Chemical Industry Nano Applications

chemical industry

Nano Applications

"Nano" is the buzzword of the day.

Nano technology is a collective term for a broad pallet of applications that have to do with structures and processes on the nanometer scale: solid particles in suspensions and powders, dusts, drops of liquid in emulsions, fogs, sprays or foams whose primary dimensions are less than 100 nm. Nanoparticles have a very large specific surface, the surface atoms of which are usually very reactive. That is what makes nanoparticles so unique and results in their special properties.


With the aid of such particles, it is possible to manufacture extremely hard and scratch-resistant coatings, materials with new properties such as low-sintering ceramics, amorphous (transparent) metals, and materials with high tensile strength and fracture toughness at low temperatures or superplasticity at higher temperatures.

Nanoparticles are smaller than viruses and bacteria. Therefore, as a rule, they can easily penetrate cells. This characteristic makes nanoparticles interesting for the pharmaceutical industry, since they can be used to transport "effective ingredients" through biological barriers such as the blood-cerebral barrier for example.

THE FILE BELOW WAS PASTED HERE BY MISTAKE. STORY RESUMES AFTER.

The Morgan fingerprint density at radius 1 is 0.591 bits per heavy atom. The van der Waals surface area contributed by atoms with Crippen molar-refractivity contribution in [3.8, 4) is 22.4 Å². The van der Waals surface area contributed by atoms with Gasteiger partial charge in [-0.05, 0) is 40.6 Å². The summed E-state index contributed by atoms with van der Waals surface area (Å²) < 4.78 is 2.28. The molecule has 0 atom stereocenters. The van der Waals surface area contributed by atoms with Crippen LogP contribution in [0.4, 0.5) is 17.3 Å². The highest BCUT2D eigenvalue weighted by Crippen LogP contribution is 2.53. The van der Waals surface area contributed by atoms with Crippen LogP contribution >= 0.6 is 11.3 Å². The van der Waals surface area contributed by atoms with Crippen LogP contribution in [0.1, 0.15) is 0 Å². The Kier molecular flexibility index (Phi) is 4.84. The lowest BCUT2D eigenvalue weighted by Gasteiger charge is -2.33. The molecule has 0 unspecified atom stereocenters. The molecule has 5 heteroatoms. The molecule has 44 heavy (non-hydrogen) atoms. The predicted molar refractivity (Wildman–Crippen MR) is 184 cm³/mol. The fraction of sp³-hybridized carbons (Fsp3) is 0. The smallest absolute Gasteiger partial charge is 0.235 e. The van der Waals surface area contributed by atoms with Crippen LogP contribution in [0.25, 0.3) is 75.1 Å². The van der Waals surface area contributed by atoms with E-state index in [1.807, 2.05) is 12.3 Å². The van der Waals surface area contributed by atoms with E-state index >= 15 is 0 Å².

There are two ways to produce nanoparticles. With the condensation or "bottom-up" method, the particles are created through molecular aggregation of an existing substance in dissolved, liquid, or gaseous form. These sol-gel techniques, precipitation techniques, micro-emulsion and gas phase processes are advantageous in that it is possible to produce high-purity, practically mono-dispersed spherical particle systems. The disadvantage is that the maximum productive capacity is usually quite low. This means that, as a rule, these methods offer only limited capacity for scale-up.

The production of very fine particles through comminution of coarse particles is referred to as the dispersion or "top-down" method. High energy densities such as those achieved in agitator bead mills are required for such grinding tasks. Wet grinding is the primary mode of operation for agitator bead mills. They are employed in many branches of industry for comminution of raw materials as well as dispersing fine pigments and products of the "bottom-up" method.

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